1995 – I won a prize for this one! Getting ready for the grad show at the College of Fine Arts. Photographer: unknown

 

Life and other stuff

Two years after graduating, after only beginning my exhibiting career, I met my husband, fell in love, and suddenly had an amazing new life. Painting, trying to find my voice, became sporadic during the course of trying to have children. Despite several miscarriages, which led me to abandon work for a time due to fears of chemical-related causes, ultimately the birth of two beautiful, happy kids made it all worthwhile.

The all-consuming nature of raising two children (with ADHD), and motherhood in general for that matter, led to sporadic studio work that I found difficult to maintain. I remember having master’s degree information posted to me every year (this was before the online-everything revolution, obviously), opening it, and thinking ‘it’s all too hard’ before putting it away again.

I was also losing my confidence (no surprises there). Back in self-doubt mode, with a bit of personal growth thrown in by this time.

 

Images of the artist's children

Proud mum moment. Before and after… Photographs: Rhonda Pryor; Jon Johannsen

 

Walking

When the kids were in primary school one of my cousins died of cancer. She was a couple of years older than me, and was someone I looked up to, although we weren’t in contact very often (some people just have that effect on you). I thought she was a bit of a trailblazer: a beautiful woman and a brave soul who wasn’t afraid to tread her own path (although, like most of us, she probably was). I just couldn’t believe she’d die – at least not then, in that way.

That entire event ultimately pushed me into undertaking a master’s degree, which I commenced the following year. Her death really made me realise I was as ready as I’d ever be. I had to overcome my self-doubt and push myself to continue the search for what I was trying to express – despite my anxiety about criticism and judgment.

Two master’s degrees (from Sydney College of the Arts) later– I can tell you it was worth it. The push, finding out what you can do, going places you never thought you’d go – always is. And it never stops.

 

Artwork - Image of a detail of an art installation with backlighting

Graduation day; Detail of installation Frayed, 2012, from the graduating exhibition.
Photographs: Jon Johannsen; Marty Lochmann

 

The occasional run

Right now my world revolves around studio practice using a variety of media, artist residencies, teaching and exhibiting. I love it. Several trips to Japan, including a textile residency, have influenced my work and sensibilities immensely, and travel to many other parts of the world have been mind-opening experiences that accumulate over time and inform the work I make in subtle ways.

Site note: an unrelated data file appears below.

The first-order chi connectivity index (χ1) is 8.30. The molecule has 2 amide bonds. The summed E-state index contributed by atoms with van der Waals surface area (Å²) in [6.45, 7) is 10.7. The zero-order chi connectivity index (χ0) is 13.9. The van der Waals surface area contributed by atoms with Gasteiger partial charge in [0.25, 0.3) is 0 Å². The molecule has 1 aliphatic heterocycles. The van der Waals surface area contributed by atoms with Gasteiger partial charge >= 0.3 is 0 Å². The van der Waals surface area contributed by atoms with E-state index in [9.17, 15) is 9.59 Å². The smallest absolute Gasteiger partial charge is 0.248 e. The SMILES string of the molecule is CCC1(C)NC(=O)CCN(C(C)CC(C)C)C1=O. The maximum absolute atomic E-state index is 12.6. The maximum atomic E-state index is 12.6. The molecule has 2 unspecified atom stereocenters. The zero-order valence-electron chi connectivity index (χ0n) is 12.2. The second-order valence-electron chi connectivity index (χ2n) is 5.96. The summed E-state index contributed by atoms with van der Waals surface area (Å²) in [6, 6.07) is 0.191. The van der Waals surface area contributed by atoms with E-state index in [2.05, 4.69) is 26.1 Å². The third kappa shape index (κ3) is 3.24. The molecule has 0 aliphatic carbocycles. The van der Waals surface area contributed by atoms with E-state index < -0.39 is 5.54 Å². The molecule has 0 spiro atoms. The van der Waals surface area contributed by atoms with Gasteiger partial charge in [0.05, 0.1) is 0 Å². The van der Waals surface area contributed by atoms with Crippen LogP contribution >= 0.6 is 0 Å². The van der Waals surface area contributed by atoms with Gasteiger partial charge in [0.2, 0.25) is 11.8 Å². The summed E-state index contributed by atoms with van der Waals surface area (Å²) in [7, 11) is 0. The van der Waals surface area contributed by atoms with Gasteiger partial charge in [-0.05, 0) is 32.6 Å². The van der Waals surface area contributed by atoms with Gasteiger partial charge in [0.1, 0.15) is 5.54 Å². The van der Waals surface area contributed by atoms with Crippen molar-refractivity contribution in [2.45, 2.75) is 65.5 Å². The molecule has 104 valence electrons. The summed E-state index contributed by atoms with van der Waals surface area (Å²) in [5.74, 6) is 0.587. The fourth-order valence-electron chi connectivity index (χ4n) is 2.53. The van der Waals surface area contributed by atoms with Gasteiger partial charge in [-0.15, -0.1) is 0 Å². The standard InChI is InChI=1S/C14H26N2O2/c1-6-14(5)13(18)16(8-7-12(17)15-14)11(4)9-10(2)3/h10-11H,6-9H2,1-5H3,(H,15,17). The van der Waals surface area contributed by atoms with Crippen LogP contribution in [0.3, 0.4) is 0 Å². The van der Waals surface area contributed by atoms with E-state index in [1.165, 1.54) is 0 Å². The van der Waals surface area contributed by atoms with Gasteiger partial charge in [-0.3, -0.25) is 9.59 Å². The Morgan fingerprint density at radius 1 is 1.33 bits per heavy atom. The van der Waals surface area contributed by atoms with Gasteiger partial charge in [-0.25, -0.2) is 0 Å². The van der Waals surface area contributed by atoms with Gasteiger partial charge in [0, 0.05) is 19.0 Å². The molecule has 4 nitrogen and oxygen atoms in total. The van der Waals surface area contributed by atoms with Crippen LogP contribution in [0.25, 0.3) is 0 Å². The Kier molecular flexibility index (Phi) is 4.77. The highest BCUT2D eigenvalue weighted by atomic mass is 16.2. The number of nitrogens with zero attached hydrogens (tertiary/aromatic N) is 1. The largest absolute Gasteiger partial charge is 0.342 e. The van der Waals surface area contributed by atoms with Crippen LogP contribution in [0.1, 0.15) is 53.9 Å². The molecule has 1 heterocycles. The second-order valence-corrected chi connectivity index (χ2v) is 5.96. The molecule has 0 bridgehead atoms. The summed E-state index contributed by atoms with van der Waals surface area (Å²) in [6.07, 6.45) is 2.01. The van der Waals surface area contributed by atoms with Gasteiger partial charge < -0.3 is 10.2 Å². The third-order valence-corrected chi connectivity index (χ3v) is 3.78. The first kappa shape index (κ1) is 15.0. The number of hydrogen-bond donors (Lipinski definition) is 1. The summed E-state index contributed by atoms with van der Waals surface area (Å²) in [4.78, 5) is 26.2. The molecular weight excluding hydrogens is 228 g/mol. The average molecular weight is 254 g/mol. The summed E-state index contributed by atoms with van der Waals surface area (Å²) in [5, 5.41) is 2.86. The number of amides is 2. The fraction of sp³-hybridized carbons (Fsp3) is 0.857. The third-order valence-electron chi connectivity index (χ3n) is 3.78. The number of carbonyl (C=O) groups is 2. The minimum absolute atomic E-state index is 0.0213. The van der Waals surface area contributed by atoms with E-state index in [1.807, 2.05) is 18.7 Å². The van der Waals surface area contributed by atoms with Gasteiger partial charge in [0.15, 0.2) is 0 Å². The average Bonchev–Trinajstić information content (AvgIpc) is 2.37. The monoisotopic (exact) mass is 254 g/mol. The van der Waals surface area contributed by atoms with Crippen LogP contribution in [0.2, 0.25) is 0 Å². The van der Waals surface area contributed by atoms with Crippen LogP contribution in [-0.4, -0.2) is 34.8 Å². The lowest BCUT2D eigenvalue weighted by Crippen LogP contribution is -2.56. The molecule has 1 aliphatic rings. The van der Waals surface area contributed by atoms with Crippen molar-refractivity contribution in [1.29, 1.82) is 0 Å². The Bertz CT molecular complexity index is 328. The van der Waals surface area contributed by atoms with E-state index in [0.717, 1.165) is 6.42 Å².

The self-doubt still rears its unwanted head on occasion, but I think I manage it much better now (often by just covering it up and getting on with it).

 

Example of recent art-making - Image of a landscape photograph on silk, assembled with a panel of used floor boards and draped indigo silk

2021 – Hot off the press…
Photograph: John McRae

 

What I’ve learned so far

So where is all this going?

In the desire to make my mark, find out who I am, gain something of an understanding of the world around me, and express my inner thoughts and sensibilities, here are the things I’ve twigged so far:

1.Accept and be guided by mistakes, let them sit and then revisit – or reject, work with them, extend them, allow them to lead you somewhere else entirely;

2.Trust your inner voice. There comes a time when everything you need is already inside you and you have to trust that;

3.Look elsewhere, including to your peers, but return to your Self. The instinct you build is your unique vision – your contribution to the world – however large or small that may be.

 

Just some self-acceptance really (but I would have preferred to get there quicker!).

 

Image of the Inland Sea in Japan. View from Naoshima Island looking out on the water.

View from Naoshima
Photograph: Rhonda Pryor

The 3-gen blanket

Mum used to knit like a madwoman. Everyone in the family had hand knitted jumpers that must have taken her forever to make. Just a normal part of life really. Then she stopped knitting, probably because we didn’t want hand knitted jumpers anymore, and started crocheting rugs. She crocheted so many she began making them expressly to donate to charities.

Eventually she stopped. Her arthritis slowed her down. She lost the motivation. About three years back she was diagnosed with Alzheimer’s.

She was an introvert but loved to be included in social things. She’d never invite herself anywhere though, and was mostly content with her own company, but her lack of social contact and stimulation worried me. She needed more activities to occupy her mind and feel she was making a contribution.

While she was still living independently in her retirement unit I sourced some job lot wool (she’d only use 100% wool) in colours she liked and presented it to her with some new knitting needles. She said she’d forgotten how to knit.